Mar-a-Lago: a top destination for Trump tourism
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Trump Tourism: Access for Sale
The Miami Herald is investigating how U.S. President Donald J. Trump has become a favorite target of a little-known Chinese industry peddling access to the rich and powerful. At the center of this “Trump Tourism” is Cindy Yang, a former Asian day spa owner, who sold access to Mar-a-Lago and the White House, raising concerns about national security. Read more:
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Feds are investigating possible Chinese spying at Mar-a-Lago and Cindy Yang, sources say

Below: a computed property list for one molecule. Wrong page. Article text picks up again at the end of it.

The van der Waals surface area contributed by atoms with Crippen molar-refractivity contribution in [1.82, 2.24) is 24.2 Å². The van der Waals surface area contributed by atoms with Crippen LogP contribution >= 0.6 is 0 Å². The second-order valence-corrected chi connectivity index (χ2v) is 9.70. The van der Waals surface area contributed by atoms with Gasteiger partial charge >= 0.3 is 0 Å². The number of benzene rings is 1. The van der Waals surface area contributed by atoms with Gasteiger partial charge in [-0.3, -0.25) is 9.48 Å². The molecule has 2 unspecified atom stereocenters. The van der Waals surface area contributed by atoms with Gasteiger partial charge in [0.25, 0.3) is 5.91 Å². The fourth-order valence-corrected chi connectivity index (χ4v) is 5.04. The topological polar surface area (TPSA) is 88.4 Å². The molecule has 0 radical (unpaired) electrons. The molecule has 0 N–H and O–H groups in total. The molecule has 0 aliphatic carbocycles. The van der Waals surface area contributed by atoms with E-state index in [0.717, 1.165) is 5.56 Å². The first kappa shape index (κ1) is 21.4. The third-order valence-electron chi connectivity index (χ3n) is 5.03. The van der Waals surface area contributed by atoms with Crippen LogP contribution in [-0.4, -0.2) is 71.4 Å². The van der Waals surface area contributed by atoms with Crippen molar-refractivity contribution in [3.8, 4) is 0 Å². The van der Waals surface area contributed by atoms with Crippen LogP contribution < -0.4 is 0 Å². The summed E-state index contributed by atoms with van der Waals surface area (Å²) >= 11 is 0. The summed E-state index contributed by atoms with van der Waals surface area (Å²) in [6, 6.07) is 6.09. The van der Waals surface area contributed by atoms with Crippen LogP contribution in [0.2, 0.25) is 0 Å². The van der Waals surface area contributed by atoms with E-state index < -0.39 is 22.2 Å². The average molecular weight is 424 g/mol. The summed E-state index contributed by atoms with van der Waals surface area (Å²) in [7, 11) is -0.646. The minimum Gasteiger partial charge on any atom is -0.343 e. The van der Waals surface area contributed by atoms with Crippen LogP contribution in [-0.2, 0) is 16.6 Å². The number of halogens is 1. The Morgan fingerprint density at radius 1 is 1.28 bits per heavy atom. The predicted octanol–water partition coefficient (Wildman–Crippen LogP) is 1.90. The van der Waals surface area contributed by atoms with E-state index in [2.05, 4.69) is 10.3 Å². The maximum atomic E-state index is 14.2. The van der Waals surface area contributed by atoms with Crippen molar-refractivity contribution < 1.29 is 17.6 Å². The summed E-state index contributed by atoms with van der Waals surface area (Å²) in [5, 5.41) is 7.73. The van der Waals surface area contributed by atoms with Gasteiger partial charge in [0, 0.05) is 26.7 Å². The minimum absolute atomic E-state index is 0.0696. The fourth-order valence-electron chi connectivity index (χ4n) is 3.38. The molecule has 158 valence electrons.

Trump Tourism: How Charlottesville enabled Cindy Yang to market Mar-a-Lago in China
Trump cheered Patriots to Super Bowl victory with founder of spa where Kraft was busted
Yujing Zhang — the Chinese woman arrested Saturday after allegedly trying to bring an unusual number of electronic devices into President Donald Trump’s Mar-a-Lago club — identified herself at a court hearing earlier this week as an investor and a consultant for a Shanghai private-equity firm who appears to have amassed considerable wealth.
Speaking through a Mandarin interpreter, Zhang told a magistrate judge that she owns a $1.3 million house in China and drives a BMW, according to an audio recording of her first appearance at the federal courthouse in West Palm Beach.
A federal prosecutor at the hearing said Zhang poses an “extreme risk of flight” from the United States if she is released from custody.
“She has no ties to the United States in general or to the Southern District of Florida in particular,” said the prosecutor, John McMillan.